Human Factors is the science of human performance, capabilities, and limitations, from the perspectives of cognition, psychology, and physiology, especially when considering the human interface with all other aspects of a system (environment, hardware, software, other humans).
Human error continues to be implicated in the vast majority of transportation and industry accidents, and air transportation is certainly no exception. For decades, we read that approximately 75 – 80% of aircraft accidents were associated with human error, but analyzing accident data from a systems perspective, we see that percentage is much closer to 100%, when we consider the role of crew, aircraft and aircraft component manufacturers, Air Traffic Controllers, maintainers, schedulers, airline management, regulatory oversight, airport management, and so forth. Gone are the days of citing “pilot error” as causal. Modern taxonomy seeks to identify the root causes of the human error such as organizational deficiencies, design problems, automation, and lack of effective oversight.
As a member of the team at a major aviation accident, the human performance investigator has specific areas of responsibility during the on-site investigation and afterward. As with other aspects of the on-site investigation, the human performance investigator focuses first on collecting any perishable evidence, such as arranging for toxicological testing and witness statements (perishable in that memory tends to become less accurate and less detailed over time and witnesses can become to track down over time). A critical part of the human performance investigation is to reconstruct the prior 72-hour period leading up to the accident, of the pilots, controllers, and any other individuals pertinent to the accident, such as family members having background knowledge of the pilots. These timeline reconstructions provide pertinent detail about sleeping and eating history/habits, fitness routines, medical backgrounds, moods, financial or family stresses, major life events, preparation for the accident trip, and other information that could prove critical to understanding the accident. Background records such as airman, training, and medical records are also pertinent.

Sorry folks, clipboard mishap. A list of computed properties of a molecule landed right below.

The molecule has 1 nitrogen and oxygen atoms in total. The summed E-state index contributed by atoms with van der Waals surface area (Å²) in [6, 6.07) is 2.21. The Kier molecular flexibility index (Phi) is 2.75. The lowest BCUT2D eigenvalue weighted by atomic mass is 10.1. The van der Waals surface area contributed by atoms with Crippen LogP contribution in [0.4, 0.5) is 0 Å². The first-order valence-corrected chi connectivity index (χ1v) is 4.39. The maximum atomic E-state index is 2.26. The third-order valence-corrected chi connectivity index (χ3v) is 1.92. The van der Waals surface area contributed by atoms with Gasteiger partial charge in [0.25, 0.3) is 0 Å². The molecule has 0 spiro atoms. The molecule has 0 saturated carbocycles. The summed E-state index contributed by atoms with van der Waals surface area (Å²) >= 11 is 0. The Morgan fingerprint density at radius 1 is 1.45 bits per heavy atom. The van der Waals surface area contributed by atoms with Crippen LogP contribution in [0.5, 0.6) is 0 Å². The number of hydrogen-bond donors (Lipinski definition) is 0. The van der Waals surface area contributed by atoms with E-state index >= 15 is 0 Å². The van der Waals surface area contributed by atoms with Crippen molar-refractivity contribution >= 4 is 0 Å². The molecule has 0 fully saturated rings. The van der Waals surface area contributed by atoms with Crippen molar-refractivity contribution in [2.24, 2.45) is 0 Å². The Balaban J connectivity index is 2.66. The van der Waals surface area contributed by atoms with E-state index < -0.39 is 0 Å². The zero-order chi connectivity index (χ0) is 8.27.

One of the NTSB’s most pressing safety concerns and one they often advocate for via their Most Wanted List, is reducing fatigue-related accidents. Findings collected from the 72-hour reconstruction can be instrumental in the Human Performance investigators quantifying fatigue and determining if fatigue played a role in the accident. This is accomplished through the collection of critical evidence from family, layover hotels, colleagues, phone records, restaurant receipts, etc., to determine normal baseline sleep for that individual, any sleep disorders or variances in sleep patterns, estimates of sleep attained for the past 72 hours, work hours, continuous hours awake, arrival at the layover hotel, times meals were ordered, phone call logs, critical operations during circadian lows, and work hours opposed to normal circadian rhythms. These variables can be used to create an accurate snapshot of acute and cumulative fatigue, which has been attributed to human error and accidents in all modes of transportation.
In this discussion activity, discuss the type of artifact(s) you feel will best demonstrate the achievement of the Human Factors field investigations objectives. In addition to your discussion points, feel free to post a sample, outline, diagram, video clip, etc., of your artifact.
- Given the established role of the NTSB Human Performance Group, discriminate the effectiveness of this role in finalized accident investigation findings and recommendations.
- Analyze human factors issues associated with human error in aircraft accidents, specifically situational awareness, decision-making, risk perception, and automation.
- Demonstrate the association between human performance investigation and aviation safety initiatives.